For the same tea, we used six different cups ranging from an 18th century De Hua porcelain cup to a modern day Jing De Zhen Qing Hua tea cup to demonstrate the differences in each cup's interaction with the infusion. 

Through the simple tea cup, event visitors were introduced to the world of Chinese teas. Teaparker believes that tea has a universal language that can bring about pleasure to both our senses and spirits.  

Although a disciple of Chinese teas, I did not forget to make my rounds to the Japanese tea ceremony booth to have my picture taken with these ladies in their kimonos. And as you may have noticed, my Cha Xi is a combination of a Japanese sash (the centre-piece of traditional Japanese costumes), ancient and modern day Chinese tea cups and a truly fascinating high mountain Oolong all the way from Taiwan. All in all, the underlying message of tea as a globalised drink has not been forgotten even in the slightest of details.

Friday, May 11, 2012

Kombinieren von Speisen und Tee – Win-win?

(Teil 1 von 2) Zugegebenermaßen handelt es sich beim Kombinieren von Speisen und Tee um ein sehr breites Thema. Ich habe mich seit jeher mehr darum gekümmert, als meine bescheidene Erfahrung erlaubt. Deshalb genieße ich meinen Tee meistens ohne entsprechende Speisen. Es gibt allerdings einige Kombinationen, die ich sehr genieße.

Hier ein Beispiel von meinen wenigen erfolgreichen Kombinationen von Tee mit Speisen: arabische oder iranische Datteln mit einer Tasse starken, roten Tees. Die Süße der Datteln wirkt mehr ausgewogen und mit rotem Tee spürt man die natürlichen Aromen der Datteln besser.

Selbstverständlich ist es wichtig, die Speise kritisch zu erwägen. Viele Speisen enthalten chemische Zusatzstoffe. In seinem Buch zum Thema chinesischer Teekultur empfiehlt Teaparker seinen Lesern, sehr kritisch zu sein, wenn es sich um die Kombination von Speisen und Tee handelt.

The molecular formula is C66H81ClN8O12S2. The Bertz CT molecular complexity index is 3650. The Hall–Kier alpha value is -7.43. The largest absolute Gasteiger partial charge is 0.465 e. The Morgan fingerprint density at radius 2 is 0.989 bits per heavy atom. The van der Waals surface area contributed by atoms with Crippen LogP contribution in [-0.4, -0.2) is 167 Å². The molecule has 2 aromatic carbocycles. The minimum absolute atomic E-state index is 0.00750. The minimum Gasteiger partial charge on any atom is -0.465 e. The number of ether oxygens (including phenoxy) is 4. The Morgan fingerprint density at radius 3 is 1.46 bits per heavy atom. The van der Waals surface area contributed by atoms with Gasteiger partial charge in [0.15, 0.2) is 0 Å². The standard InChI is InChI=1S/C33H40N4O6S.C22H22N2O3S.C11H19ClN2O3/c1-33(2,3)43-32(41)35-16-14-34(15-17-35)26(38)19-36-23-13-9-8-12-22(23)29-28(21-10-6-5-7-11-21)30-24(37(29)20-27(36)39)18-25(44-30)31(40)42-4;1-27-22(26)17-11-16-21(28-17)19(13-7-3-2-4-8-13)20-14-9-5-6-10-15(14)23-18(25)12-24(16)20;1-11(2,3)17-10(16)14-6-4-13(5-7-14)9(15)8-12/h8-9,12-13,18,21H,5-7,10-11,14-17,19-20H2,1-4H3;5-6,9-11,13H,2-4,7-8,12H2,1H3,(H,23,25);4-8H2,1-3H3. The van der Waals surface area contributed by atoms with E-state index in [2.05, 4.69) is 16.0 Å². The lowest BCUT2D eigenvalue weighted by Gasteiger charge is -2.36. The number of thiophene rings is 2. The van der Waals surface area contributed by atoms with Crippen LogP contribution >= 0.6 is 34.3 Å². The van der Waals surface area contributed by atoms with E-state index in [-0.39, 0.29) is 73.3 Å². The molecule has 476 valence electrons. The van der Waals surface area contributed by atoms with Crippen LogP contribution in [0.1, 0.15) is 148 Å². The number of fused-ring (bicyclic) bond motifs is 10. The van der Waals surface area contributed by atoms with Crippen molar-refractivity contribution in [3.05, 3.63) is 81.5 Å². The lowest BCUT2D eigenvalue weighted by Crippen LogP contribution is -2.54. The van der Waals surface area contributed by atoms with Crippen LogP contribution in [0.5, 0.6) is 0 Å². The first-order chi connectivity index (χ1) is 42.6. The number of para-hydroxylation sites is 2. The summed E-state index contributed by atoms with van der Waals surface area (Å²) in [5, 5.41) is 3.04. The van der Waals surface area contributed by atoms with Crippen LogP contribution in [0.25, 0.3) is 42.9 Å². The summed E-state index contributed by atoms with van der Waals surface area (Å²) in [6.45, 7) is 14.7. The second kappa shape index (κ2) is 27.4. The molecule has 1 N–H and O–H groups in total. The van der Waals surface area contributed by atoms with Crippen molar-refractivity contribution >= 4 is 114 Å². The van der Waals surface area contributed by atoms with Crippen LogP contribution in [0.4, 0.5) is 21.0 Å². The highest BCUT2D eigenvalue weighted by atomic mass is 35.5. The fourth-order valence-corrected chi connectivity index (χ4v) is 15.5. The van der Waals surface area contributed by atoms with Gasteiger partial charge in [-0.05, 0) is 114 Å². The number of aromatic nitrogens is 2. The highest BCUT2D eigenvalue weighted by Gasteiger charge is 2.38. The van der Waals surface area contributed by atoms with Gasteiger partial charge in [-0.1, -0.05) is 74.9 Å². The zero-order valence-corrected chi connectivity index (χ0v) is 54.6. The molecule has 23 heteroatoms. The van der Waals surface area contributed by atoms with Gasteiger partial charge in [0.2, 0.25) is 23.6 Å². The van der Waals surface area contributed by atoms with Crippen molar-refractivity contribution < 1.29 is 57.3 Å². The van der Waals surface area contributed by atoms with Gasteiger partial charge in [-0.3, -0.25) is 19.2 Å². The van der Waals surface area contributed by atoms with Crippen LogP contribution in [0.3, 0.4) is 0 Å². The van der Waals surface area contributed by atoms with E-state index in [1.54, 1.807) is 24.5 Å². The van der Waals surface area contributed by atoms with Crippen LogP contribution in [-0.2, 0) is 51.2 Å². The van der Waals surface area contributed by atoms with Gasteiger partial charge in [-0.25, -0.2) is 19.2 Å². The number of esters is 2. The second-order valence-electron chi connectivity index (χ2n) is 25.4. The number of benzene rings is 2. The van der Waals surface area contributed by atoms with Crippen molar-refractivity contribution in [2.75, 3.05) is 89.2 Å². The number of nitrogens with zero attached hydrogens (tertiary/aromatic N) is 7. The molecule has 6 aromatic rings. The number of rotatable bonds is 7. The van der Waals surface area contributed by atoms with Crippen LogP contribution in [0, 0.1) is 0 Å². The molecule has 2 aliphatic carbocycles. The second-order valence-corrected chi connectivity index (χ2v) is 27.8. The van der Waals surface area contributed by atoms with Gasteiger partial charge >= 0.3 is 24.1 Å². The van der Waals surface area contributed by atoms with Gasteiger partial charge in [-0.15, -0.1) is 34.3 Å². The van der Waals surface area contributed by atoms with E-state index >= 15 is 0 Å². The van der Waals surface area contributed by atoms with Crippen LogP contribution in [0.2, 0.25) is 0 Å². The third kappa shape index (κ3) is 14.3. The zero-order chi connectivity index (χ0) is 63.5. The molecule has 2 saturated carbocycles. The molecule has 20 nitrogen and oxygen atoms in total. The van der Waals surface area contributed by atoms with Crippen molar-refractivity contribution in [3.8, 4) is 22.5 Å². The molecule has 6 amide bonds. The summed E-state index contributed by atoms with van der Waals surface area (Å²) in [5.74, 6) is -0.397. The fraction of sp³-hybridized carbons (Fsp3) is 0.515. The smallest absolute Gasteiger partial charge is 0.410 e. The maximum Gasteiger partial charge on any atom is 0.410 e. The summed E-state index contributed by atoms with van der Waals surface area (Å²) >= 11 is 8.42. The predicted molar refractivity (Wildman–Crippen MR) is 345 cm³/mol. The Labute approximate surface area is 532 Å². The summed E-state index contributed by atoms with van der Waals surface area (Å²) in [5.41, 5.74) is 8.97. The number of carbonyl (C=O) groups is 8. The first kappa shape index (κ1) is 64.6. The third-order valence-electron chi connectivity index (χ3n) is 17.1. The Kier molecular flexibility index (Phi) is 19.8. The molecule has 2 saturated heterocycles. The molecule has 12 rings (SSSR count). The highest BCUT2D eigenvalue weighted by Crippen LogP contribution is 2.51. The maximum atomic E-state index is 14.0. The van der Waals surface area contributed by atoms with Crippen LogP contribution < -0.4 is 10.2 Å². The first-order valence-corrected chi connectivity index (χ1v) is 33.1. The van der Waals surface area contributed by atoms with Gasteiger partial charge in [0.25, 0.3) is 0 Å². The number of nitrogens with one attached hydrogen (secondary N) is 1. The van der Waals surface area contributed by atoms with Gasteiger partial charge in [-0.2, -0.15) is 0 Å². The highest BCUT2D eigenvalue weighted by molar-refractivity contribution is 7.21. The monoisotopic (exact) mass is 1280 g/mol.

Article in English: Food and tea pairing - A win-win? (Part 1 of 2)

Thursday, May 10, 2012

天 Heaven , 人 man and 地 earth gaiwan

A gaiwan is a tea cup used for the infusion and consumption of tea. Invented during the Ming Dynasty, a gaiwan consists of a lid, a bowl and a saucer symbolising heaven, man and earth. The lid concentrates all heavenly smells of good tea at every steeping. 

This ivory white beauty comes adorned with nine beautifully fragile butterflies.

Exquisitely hand-painted and made from bone china, this gaiwan weighs 213 g and has a filling capacity of 166 ml that is perfect for ball sized oolong leaves to unfurl.

Three sets have been added to my teaware collection.

Blogeintrag auf Deutsch:  Gaiwan - 天 Himmel, 人 Mensch und 地 Erde

Monday, May 7, 2012


Apologies for a period of silence on this blog as I have been away in Brussels. The coming week will also be a rather quiet one as I have other commitments to see to.I will however, make sure to upload pictures of colourful people, fragrant teas and memorable events I encountered at TeaWorld rendezvous on my facebook page. Until then. Au revoir!

Wednesday, May 2, 2012

In good company

This is one of  few entries where I do not say very much, except enjoy some of the cherished moments lost in the sea of tea.

Birds singing, tea infusing in the pot, waiting to be served and quiet neighbours (finally..).